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The defiance of Tove Jansson, mother of Moomins

ASK any Finn of their fondest childhood memory, and it is likely to involve the Moomins in some way. The affable, hippopotamusesque little trolls adorn collectible mugs, confectionaries, linens and anything worth branding, but they are also a key part of their native Finland’s national identity and cultural consciousness. For …

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How Iceland (population: 330,000) qualified for the World Cup

IT HAS become a familiar ritual. A drum beats twice. A wall of blue-shirted fans grunts and lets rip a thundering clap. The pace quickens, like a Viking horde charging into battle. After every victory—and there have been many in recent years—Iceland’s football players and fans unite in performing the …

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An intimate look at the Obama administration

JOHN F. KENNEDY always made good use of photojournalists. On the campaign trail, he was pictured with delegates, taking counsel from his brother, Robert, or carrying his young daughter and her rag doll. As president, he created the position of official White House staff photographer, and appointed Cecil Stoughton to …

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“Alias Grace”, another triumphant Atwood adaptation

This review contains plot details of “Alias Grace” THIS week, the Supreme Court paved the way for the execution of Vernon Madison, a 67-year-old from Alabama convicted of murdering a police officer three decades ago. Having suffered strokes, Mr Madison no longer remembers his crime, and is diagnosed with both …

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How Cézanne helped invent the modern portrait

The birth of the modern LATE in life, Paul Cézanne told his art dealer Ambroise Vollard that “the culmination of all art is the human face.” It’s a peculiar assertion, coming from the master of landscape and still-life, whom Matisse and Picasso revered as “the father of us all”. But …

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What makes a Jewish joke Jewish

You don’t have to be Jewish Jewish Comedy: A Serious History. By Jeremy Dauber. W.W. Norton & Company; 364 pages; $28.95. The Jewish Joke. By Devorah Baum. Profile Books; 184 pages; £9.99. To be published in America by Pegasus in May. Feeling Jewish. By Devorah Baum. Yale University Press; 296 …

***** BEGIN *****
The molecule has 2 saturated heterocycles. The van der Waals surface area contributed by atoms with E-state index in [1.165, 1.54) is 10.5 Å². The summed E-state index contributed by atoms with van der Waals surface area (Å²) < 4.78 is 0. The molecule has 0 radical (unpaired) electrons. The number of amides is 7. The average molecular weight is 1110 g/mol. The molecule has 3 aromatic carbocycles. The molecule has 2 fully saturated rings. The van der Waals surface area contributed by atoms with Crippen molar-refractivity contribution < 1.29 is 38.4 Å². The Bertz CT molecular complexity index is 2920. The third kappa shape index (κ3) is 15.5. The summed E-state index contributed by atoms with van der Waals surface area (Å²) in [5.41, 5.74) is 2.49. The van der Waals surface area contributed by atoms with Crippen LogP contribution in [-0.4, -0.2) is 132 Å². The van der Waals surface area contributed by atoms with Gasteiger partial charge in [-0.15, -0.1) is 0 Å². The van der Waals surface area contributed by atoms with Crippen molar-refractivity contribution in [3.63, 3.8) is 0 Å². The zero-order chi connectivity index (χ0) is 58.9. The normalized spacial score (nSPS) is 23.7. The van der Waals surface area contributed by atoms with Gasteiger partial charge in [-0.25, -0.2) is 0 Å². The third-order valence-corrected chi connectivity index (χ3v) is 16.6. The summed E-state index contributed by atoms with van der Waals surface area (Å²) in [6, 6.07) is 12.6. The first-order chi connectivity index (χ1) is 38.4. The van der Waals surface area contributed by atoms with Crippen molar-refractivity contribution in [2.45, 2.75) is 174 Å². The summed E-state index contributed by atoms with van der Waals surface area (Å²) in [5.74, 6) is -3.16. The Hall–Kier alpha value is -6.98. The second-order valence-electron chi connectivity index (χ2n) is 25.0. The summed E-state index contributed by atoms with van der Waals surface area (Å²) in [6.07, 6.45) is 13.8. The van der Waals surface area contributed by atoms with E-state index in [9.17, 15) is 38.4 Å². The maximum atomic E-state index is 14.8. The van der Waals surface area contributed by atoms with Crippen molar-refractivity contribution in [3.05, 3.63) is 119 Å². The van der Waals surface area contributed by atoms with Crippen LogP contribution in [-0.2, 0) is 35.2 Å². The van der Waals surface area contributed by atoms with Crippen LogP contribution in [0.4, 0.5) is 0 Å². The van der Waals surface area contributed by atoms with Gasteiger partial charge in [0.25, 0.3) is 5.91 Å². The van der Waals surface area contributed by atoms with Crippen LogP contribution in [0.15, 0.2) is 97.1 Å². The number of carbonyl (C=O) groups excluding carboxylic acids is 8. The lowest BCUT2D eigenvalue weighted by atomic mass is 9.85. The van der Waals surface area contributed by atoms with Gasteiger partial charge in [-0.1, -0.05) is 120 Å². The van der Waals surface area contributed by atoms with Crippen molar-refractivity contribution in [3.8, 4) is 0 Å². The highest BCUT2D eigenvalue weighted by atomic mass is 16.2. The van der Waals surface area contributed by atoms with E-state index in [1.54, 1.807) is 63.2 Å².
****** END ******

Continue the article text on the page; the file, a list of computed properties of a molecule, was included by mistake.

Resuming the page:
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The consolations of philosophy for the middle-aged

Midlife: A Philosophical Guide. By Kieran Setiya. Princeton University Press; 200 pages; $22.95 and £18.95. JOHN STUART MILL had his midlife crisis at 20. Hothoused by his father and preternaturally accomplished, he saw that even if all his “objects in life were realised”, still he would not be content—and had …

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Han Kang’s new novel, of mourning in a destroyed city

The White Book. By Han Kang. Translated by Deborah Smith. Portobello Books; 128 pages; £10. To be published in America by Hogarth in 2019. A WOMAN wanders through the snowbound streets of a European city that, in the second world war, suffered such wholesale obliteration that “the white glow of …

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Standing up for economists

Economics for the Common Good. By Jean Tirole. Translated by Steven Rendall. Princeton University Press; 576 pages; $29.95 and £24.95. “WINNING a Nobel prize changes your life,” said Jean Tirole, a French economist, from experience. When his work on competition policy and how to adapt regulation for specific industries earned …

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The metamorphosis of Elza Soares

ELZA SOARES brings “A Voz e a Máquina” (“The Voice and the Machine”) to the Instituto Tomie Ohtake in São Paulo on November 7th. With a wild purple perm and a signature growl, Brazil’s grand dame of samba will open her show with a reading of Martin Luther King’s poem …